Friday, February 10, 2012

Blindly seeing

"How blind can you be?"
I have heard people utter these words in moments of frustration and most of them rarely get the chance to fully explain why they call the other person blind. I do not also understand what it means to be blind when your eyes function well but your mind simply ignores what it sees. So, having had a rather delightful start to the month of February I am keen to collect various moments of inspiration from people and to share them as much as I can.
This post is however completely dedicated to one annoying friend, who by all means possible declared that I am blind. Well, I retorted "I am not blind, I simply choose not to acknowledge something." He went on to say that I am very blind. He also affirmed some statement made some time back that I am devoid of emotion-yes, and it simply makes me wonder how then I have existed thus far devoid of emotion, I should have been excluded and living in an attic with nothing but pen, paper, and a candle and cursing away at how evil and contagious human beings are and how much I loathe them. Well, I am full of emotion-I portray as much as I can and at times I choose to let another express theirs and let them get in touch with their true selves at that moment.
Are there times you simply ignore things because you know that you are not able to change an aspect about them or that your involvement would be of no help?
Now that's an example of blindly seeing. Note, I have not said 'seeing blindly' but 'blindly seeing.' Seeing blindly is slang mostly for not analyzing something, you can say someone who sees blindly does not look beyond their nose, or give a matter their full attention and consideration. But, blindly seeing-means you are aware of something, can feel its existence, yet you act oblivious because you do not want to involve yourself at all. It does not mean you are selfish when you are blindly seeing-it only means that you are afraid of what might become of your involvement. So back to the story- my friend, insisted that I am blind because I said that I did not know what was happening in our mutual friend's life. Okay-let me break it down, our friend (let me call him Joe) started avoiding us and mostly coming up with excuses so not to hang out with us. So, now Jim, told me that I am blind because I told him I did not know that Joe was avoiding us. Well, duh! I could-but in the guys' world at times the chance to be right makes all the difference and I let Jim go on about how blind I was and how bad we were as Joe's friends. So,we went to see Joe and simply asked him, what's been happening and why he is not hanging out with us anymore-and his answer was "I've been busy."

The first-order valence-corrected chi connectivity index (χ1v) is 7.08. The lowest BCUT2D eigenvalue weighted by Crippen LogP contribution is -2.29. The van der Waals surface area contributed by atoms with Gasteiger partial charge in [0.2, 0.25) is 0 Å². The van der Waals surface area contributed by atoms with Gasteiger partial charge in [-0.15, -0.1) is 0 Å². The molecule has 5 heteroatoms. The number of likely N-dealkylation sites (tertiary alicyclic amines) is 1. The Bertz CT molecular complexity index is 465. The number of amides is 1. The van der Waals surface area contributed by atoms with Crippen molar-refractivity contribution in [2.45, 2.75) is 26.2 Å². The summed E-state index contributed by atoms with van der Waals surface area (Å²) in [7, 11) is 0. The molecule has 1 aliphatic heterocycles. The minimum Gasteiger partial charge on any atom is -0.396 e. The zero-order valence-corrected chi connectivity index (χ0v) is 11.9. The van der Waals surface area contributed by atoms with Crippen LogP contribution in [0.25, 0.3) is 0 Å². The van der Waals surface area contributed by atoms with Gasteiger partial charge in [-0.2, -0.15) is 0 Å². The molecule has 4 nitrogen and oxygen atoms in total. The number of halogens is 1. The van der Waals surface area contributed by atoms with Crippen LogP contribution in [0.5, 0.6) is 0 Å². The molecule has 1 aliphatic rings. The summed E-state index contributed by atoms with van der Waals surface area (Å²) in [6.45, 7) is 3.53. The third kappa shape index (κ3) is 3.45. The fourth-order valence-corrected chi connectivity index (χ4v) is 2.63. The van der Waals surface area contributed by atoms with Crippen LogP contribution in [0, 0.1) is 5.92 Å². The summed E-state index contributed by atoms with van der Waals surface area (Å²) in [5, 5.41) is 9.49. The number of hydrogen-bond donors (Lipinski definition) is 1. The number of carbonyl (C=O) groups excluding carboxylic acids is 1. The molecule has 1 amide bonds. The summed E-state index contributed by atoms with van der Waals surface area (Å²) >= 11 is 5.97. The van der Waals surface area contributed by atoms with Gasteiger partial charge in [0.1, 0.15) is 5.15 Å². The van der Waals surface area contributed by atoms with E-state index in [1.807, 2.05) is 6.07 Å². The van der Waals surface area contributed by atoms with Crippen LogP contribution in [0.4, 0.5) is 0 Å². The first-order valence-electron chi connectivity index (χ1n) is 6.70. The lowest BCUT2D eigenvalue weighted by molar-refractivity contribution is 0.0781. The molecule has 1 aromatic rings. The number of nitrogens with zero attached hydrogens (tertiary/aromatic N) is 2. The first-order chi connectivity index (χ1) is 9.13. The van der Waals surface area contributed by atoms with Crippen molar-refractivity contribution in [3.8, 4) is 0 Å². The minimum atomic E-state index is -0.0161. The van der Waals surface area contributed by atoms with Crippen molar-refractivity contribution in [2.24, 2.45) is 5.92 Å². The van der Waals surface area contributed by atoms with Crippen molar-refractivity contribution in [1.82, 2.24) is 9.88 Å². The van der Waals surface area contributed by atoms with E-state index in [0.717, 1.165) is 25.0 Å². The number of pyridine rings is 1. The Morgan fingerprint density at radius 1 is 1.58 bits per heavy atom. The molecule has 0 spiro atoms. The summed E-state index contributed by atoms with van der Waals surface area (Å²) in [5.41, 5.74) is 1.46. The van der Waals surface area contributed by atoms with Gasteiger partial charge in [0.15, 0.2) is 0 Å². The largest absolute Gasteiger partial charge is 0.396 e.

I turned to leave and Jim proved that I did not care or see that Joe was going through some tough time.
See, with Joe it was simple-he was trying to figure things out and if that meant that he had to set us aside, well, he had every right to do so. Did I see it? Yes, did I do anything about it? Yes, I gave him his space. Did I feel as though he might have needed a friend by his side like me? Yes, and what did I do about it? I was by his side, waiting for him to simply turn and realize that I had been there all along-and he did. He talked to me later after Jim had declared me the worst friend and gone home. He was going through some changes, trying to figure what direction his life was taking and that's why he set us aside.
At times blindly seeing is what shields us from pain, disappointment, fear-and at times it can stop us from living free and full of love. The next time some asks you "how blind can you be?" take a step back and look at them-for if you are experiencing the same situation chances are they are portraying the side of you that would want to do something. They may be the voice in you that is being silenced by your need to assess the situation.
At times the best way to get in touch with yourself, is by blindly seeing the events and actions of those around you.